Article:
Julie confides in Dr. Sylvester that part of her anxiety has to do with feeling that she’s a horrible mother. She’s also constantly worried about Teddy getting hurt. This leads Dr. Sylvester to tell her a story about when he was a kid, he heard a widespread false rumor that Bubble Yum bubblegum had spider eggs in it.
Even though he says the rational side of him knows this rumor was debunked years ago, Dr. Sylvester said he had an irrational, knee-jerk reaction to not let his young daughter get Bubble Yum when she picked up a packet of the gum at a store. Dr. Sylvester uses a metaphor when he tells her, “I guess we all need to learn where the spider eggs are. And, perhaps more importantly, where they are not.”
The aftermath of Julie’s suicide attempt is felt and expressed in different ways by her adult family members. Ethan is more determined than ever not to let Julie go off her medication, even though she tries to persuade him that therapy is all she needs to handle her mental illness. Ethan is careful not to scold her or blame her, but the stress of worrying about Julie has taken a toll on their marriage. Julie is very insecure and sometimes accuses Ethan of being disinterested and being emotionally distant with her. In actuality, this could be Ethan’s way of coping with having a paranoid and moody spouse.
Meanwhile, Julie’s mother Bobbi (played by Amy Irving) tries to avoid talking about the suicide attempt when she visits Julie, who is her only child. Bobbi is an upbeat and doting grandmother, but she’s got her own personal issues. Bobbi has never quite gotten over her divorce from her ex-husband Ron (played by Michael Gaston), whom she hopes will reunite with her someday. When Bobbi mentions to Julie that they should have a birthday party for Teddy when he turns a year old, Bobbi also blurts out an ulterior motive for why she wants to have this party: “It would be easier for your father to come back.”
It seems that mental illness runs in Julie’s family. Through conversations and Julie’s flashbacks to when Julie was 8 years old (played by Cate Elefante), it’s revealed that Ron was physically and emotionally abusive to her. In one harrowing flashback, Ron angrily yells and chases after Julie as if he’s about to physically attack her, while Bobbi stands by and says and does nothing. It explains why an adult Julie seems to have a somewhat uneasy relationship with her mother. Bobbi also mentions to an adult Julie that Ron frequently disappears and is unreachable, while Julie somewhat coldly answers, “Maybe he doesn’t want to be found.”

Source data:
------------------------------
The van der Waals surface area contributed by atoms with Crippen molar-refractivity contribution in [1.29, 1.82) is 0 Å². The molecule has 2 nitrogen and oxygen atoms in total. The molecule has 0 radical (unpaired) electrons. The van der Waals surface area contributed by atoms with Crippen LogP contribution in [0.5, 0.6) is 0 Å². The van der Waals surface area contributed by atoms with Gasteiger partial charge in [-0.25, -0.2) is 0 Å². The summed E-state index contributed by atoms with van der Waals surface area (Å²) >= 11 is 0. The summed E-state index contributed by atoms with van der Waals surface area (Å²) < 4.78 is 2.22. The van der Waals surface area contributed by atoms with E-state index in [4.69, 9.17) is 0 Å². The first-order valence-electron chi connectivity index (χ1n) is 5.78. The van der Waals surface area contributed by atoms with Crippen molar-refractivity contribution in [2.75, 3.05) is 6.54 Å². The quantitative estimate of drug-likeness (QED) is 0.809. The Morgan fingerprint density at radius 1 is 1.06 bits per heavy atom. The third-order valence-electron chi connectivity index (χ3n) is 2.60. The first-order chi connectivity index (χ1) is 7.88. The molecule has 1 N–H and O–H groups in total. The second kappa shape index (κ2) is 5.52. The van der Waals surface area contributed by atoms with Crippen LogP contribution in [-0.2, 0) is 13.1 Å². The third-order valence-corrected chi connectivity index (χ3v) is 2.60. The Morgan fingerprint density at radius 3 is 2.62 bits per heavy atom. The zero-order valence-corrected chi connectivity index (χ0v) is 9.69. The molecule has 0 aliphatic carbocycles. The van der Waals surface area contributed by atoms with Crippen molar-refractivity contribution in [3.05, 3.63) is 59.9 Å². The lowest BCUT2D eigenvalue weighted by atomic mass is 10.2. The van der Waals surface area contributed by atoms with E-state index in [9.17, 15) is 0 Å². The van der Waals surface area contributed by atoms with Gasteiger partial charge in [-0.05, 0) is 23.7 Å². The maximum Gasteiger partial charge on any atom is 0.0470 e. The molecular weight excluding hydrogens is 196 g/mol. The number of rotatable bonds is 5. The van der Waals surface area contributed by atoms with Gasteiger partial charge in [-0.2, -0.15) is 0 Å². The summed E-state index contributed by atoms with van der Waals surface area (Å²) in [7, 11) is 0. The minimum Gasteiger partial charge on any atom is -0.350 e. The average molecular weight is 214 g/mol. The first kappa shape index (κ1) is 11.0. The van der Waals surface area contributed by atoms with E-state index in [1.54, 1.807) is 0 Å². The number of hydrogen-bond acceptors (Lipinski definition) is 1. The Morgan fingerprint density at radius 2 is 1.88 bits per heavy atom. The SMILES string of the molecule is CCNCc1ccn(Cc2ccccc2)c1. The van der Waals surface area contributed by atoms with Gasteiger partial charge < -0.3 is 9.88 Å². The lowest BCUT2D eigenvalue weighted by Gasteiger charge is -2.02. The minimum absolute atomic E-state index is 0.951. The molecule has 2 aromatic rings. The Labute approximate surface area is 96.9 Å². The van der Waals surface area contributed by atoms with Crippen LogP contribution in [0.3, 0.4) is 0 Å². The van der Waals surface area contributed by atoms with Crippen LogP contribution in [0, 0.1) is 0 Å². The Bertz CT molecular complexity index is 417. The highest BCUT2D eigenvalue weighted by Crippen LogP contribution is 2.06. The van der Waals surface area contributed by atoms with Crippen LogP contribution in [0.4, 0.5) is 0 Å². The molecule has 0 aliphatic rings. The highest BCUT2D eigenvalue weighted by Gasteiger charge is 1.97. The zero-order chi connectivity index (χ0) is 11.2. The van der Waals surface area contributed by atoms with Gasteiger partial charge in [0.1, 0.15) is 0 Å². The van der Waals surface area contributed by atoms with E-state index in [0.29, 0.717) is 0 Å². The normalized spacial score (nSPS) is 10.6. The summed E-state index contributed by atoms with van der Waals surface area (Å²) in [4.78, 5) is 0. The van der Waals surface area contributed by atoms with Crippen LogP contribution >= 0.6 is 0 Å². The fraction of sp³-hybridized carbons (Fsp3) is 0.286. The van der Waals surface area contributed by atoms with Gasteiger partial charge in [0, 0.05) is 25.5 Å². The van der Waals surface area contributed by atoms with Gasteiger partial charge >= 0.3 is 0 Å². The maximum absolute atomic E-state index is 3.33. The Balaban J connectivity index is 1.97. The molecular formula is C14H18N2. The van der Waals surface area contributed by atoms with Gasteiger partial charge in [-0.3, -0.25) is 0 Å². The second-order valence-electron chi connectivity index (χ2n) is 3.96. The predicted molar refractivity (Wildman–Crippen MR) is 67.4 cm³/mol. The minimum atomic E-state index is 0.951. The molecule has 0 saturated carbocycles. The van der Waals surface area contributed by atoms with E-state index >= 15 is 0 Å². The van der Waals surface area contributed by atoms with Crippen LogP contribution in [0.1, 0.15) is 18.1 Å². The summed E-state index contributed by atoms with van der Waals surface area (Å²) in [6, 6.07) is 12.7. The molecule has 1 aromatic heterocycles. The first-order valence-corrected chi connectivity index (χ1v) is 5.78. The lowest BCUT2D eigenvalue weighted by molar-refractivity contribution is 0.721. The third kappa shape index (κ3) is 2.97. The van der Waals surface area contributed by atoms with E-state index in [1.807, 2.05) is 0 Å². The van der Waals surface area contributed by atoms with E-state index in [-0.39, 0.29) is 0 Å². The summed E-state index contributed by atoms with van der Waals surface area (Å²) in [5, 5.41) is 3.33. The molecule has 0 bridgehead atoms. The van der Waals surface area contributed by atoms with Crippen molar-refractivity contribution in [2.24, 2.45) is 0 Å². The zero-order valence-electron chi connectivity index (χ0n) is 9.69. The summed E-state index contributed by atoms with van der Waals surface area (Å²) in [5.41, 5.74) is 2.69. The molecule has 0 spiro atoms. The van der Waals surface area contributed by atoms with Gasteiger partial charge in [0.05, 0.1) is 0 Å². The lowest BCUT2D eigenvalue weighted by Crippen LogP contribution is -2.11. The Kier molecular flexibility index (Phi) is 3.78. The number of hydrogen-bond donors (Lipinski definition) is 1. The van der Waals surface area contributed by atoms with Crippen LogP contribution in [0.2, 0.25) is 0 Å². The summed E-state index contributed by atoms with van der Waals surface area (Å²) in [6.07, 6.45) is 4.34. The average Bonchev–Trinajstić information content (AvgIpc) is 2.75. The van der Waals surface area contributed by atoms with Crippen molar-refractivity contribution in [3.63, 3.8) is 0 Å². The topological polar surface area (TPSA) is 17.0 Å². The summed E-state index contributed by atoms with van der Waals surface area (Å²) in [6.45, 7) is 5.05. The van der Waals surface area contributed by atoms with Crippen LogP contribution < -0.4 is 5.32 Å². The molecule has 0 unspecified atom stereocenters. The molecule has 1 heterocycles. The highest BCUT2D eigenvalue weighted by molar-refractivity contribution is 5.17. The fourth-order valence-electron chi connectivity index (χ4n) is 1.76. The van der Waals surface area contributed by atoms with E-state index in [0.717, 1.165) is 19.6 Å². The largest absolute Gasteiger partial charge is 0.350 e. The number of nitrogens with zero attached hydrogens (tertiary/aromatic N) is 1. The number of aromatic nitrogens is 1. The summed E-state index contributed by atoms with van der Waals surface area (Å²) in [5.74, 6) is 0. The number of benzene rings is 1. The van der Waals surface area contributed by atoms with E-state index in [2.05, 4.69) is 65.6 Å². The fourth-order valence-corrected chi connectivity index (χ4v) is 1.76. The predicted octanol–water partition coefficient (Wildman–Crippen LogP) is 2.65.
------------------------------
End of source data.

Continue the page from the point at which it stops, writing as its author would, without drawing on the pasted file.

Julie’s unhappy childhood has been haunting her in ways other than her low self-esteem. One of the things that Julie has an irrational fear of is living in a house, probably because houses remind her of her childhood. Ethan has been wanting to move out of their New York City apartment to a house with more space in upstate New York. However, Julie doesn’t like the idea. It’s one of the things that she and Ethan argue about.
One night, after Julie has been discharged from the hospital, she and Ethan decide to spend time at a bar with his sister Lucy and Lucy’s husband Kevin (played by Darren Goldstein), who is a good friend of Ethan’s. It’s one of Julie’s first nights out since the suicide attempt. Julie tries to make pleasant small talk at the table, but Lucy is fuming because Lucy thinks everyone is avoiding talking about the problems caused by Julie’s suicide attempt.
Lucy starts off expressing her irritation that Julie’s problems have to be the center of the family’s attention. Lucy then unleashes her anger at how Julie didn’t properly acknowledge how traumatic it would be for anyone to find her dying after a suicide attempt. It’s a reference to how Julie tried to kill herself with the knowledge that Lucy would be coming over soon to visit. Lucy also bitterly tells Julie that Ethan had to continue to clean up Julie’s blood in the apartment when Julie was recovering in the hospital.
Ethan and Kevin, who were expecting a relaxing night out, don’t think it’s appropriate for Lucy to bring all of these issues up in the conversation, and they try to get her to stop. However, Lucy won’t be silenced. Carpenter’s role as Lucy in “A Mouthful of Air” doesn’t get much screen time, but it’s a pivotal and well-acted performance. Lucy’s rant is the first time that a family member other than Ethan is shown expressing anger at how a family member’s mental illness can cause resentment because of all the time, energy and heartbreak involved in taking care of and worrying about the person with the mental illness.